AccessLex Institute Research

Document Type

Issue/Research Brief/Blog

Publication Date

11-2022

Keywords

law school rankings

Abstract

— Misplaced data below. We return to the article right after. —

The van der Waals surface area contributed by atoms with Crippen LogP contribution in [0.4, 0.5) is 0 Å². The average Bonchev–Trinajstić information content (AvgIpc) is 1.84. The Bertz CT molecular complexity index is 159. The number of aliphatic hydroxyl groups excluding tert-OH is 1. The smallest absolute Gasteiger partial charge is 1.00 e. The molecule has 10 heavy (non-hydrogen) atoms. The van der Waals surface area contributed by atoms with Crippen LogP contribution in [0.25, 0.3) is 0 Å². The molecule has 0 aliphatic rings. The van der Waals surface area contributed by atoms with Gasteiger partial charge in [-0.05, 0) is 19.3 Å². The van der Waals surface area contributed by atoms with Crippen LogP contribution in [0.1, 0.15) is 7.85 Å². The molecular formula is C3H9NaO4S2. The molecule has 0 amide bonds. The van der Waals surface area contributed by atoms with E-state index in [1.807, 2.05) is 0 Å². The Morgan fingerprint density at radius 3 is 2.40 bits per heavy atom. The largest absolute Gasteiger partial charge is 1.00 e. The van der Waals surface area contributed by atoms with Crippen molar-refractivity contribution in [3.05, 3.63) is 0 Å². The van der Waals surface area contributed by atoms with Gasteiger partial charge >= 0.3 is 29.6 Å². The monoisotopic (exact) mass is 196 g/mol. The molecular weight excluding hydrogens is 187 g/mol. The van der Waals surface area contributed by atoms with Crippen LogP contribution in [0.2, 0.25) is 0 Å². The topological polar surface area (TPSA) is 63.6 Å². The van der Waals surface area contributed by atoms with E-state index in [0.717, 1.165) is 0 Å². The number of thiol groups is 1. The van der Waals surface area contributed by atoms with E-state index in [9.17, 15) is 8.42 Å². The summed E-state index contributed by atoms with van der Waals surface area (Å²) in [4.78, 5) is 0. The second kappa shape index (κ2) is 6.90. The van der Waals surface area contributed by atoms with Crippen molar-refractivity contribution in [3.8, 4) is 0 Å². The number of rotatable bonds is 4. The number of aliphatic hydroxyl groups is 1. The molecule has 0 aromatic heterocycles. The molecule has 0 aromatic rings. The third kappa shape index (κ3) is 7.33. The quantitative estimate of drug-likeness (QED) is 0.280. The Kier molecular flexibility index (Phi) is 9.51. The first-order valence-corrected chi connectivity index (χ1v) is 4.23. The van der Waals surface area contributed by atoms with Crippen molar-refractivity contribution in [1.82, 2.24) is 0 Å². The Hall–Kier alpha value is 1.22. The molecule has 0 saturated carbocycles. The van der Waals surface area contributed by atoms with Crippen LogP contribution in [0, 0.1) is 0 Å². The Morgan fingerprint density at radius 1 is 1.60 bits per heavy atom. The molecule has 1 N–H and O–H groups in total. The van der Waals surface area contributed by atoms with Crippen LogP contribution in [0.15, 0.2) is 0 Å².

U.S. News & World Report rankings and tier groupings are often used as proxy measures of law school quality. But many of the factors that contribute to both law school outcomes and U.S. News rankings (e.g., undergraduate GPAs [UGPA], LSAT scores, admission rates) do not reflect the impact law schools have on student outcomes, such as bar passage and employment. We propose a method for measuring institutional quality that is based on a school’s ability to improve its graduates’ likelihood of first-time bar passage while controlling for those students’ preadmission characteristics. Using a value-added modeling technique, we first isolate each law school’s expected bar performance for the 2013–2018 bar takers given those cohorts’ entering characteristics and the school’s attrition and transfer patterns, then identify the degree to which this prediction overperforms or underperforms the school’s actual bar performance. Additionally, we utilize a bar pass differential rather than a school’s first-time bar pass rate, allowing us to account for variation between jurisdictions’ grading and cut scores. Finally, we provide a ranked list of law schools based on their added value for each entering cohort.

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